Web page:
Ancient and natural symbol, the heart is considered the idealization of all positive feelings as well as a part of the body that links us to a mystical and supranatural dimension. Let’s learn something more about it

It started in Egypt (and China)
Certainly, the Egyptians were the first to create a real Heart symbology, given they attributed to this organ all the most important bodily functions and they stated that “a man is identified by his heart”. It was believed that after reaching the afterlife, the heart was weighed by God Anubi and from this action the fate of the soul of the deceased was decided. The Chinese instead believed that the heart was the main organ in the body and the human body was considered a copy in miniature of the universe, hence the heart was the Emperor, closed inside his fortified palace represented by the chest.

Heart or Earth?
In Celtic and North-European cultures, the heart was the symbol of Mother Earth and it represented the link between man and nature, considered as just one living being from which we depend in every moment. Still today, in many languages the terms Earth and Heart are very similar (English: Earth – Heart. German: Erde – Herz. Swedish: Jord – Hjärta etc.) and they recall a common terminology that probably in ancient times gathered both concepts in the same word, as if the heart that beats in the chest was just an extension of the ground below.

Kelly Doty, The Gold Dust Gallery, Salem, USA
Kelly Doty, The Gold Dust Gallery, Salem, USA

Sacred Heart Of Jesus
One of the most popular icons of art is the so-called Sacred Heart of Jesus, a mystical-religious representation with a heart-shaped lamp, surrounded by a crown of thorns and with a flame on the top, often coming out of the central upper hole. This iconography started at the end of the 17th century and more precisely between 1673 and 1675, when, in the convent of Paray-le-Monial (area around Saone-et-Loire), nun Margaret Maria Alacoque had a series of mystical visions that, after her death (in 1690) were used for her canonization process (she was proclaimed saint on May 13, 1920 by Pope Benedict XV). The worship of the Sacred Heart was so strong that enormous churches were built dedicated to it (the first was the Sacred Heart sanctuary in Monmartre, Paris, built in 40 years, from 1876 to 1916) and the religious orders with these words in their name increased incredibly between the 19th and 20th centuries.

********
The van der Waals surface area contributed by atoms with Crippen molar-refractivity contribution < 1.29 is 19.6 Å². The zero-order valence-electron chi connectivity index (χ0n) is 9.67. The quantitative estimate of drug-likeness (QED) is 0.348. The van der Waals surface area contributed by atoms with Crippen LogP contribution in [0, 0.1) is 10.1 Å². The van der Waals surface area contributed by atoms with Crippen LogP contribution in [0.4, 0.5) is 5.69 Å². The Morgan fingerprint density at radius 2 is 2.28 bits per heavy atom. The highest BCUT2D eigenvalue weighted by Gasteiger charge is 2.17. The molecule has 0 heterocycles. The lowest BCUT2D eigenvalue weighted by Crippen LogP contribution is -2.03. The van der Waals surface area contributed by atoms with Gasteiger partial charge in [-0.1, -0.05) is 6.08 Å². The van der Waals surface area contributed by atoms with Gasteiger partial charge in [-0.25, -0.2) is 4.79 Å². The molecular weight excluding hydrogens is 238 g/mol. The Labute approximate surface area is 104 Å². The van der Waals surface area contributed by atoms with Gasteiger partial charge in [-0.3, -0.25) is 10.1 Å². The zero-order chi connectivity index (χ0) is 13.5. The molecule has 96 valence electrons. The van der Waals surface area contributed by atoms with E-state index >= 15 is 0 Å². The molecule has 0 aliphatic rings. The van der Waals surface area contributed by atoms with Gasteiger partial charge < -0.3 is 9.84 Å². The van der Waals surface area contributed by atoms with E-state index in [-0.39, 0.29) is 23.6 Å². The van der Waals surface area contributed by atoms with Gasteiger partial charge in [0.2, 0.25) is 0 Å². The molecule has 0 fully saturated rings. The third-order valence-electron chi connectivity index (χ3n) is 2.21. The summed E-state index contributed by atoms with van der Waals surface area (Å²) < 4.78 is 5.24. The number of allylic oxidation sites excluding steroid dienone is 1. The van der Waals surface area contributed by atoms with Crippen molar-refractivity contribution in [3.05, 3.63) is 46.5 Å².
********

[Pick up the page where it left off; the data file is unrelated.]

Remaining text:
A sort of Holy Grail?
A Medieval tradition indicates the heart as a symbol of the Holy Grail, developing the idea of certain authors according to whom the heart could be the cup of the last supper of Jesus Christ, where his blood was collected after being crucified. Another assonance between heart and cup is found in Islamic traditions, where the heart of arif (the wise) is compared to a cup containing power and wisdom.

Delia Vico, Hold Fast Tattoo Studio, Finale Ligure, Italy
Delia Vico, Hold Fast Tattoo Studio, Finale Ligure, Italy

The Heart of Silphium
The most amazing thing of the Heart symbology is that still today it is represented with a totally different shape from the natural one (the classical red heart with the tip facing down and two spires above) which in reality stems from another completely different symbol. The little heart as we consider it isn’t the representation of any anatomical organ, but simply the stylization of Silphium seeds, a plant of the family of Ferula (the same family of fennel) which grew abundantly along the coasts of the Mediterranean in the Roman Empire. Between the 1st century B.C. and the following one its seeds became the symbol of many cities which marketed the product and which brought them incredible wealth. The “heart” of Silphium – which for many recalled the shape of a vagina – thus became the symbol of free sexual instincts and perhaps for this reason it slowly lost its subversive symbolic meaning and was replaced with the more quiet one of spiritual love and positive feelings.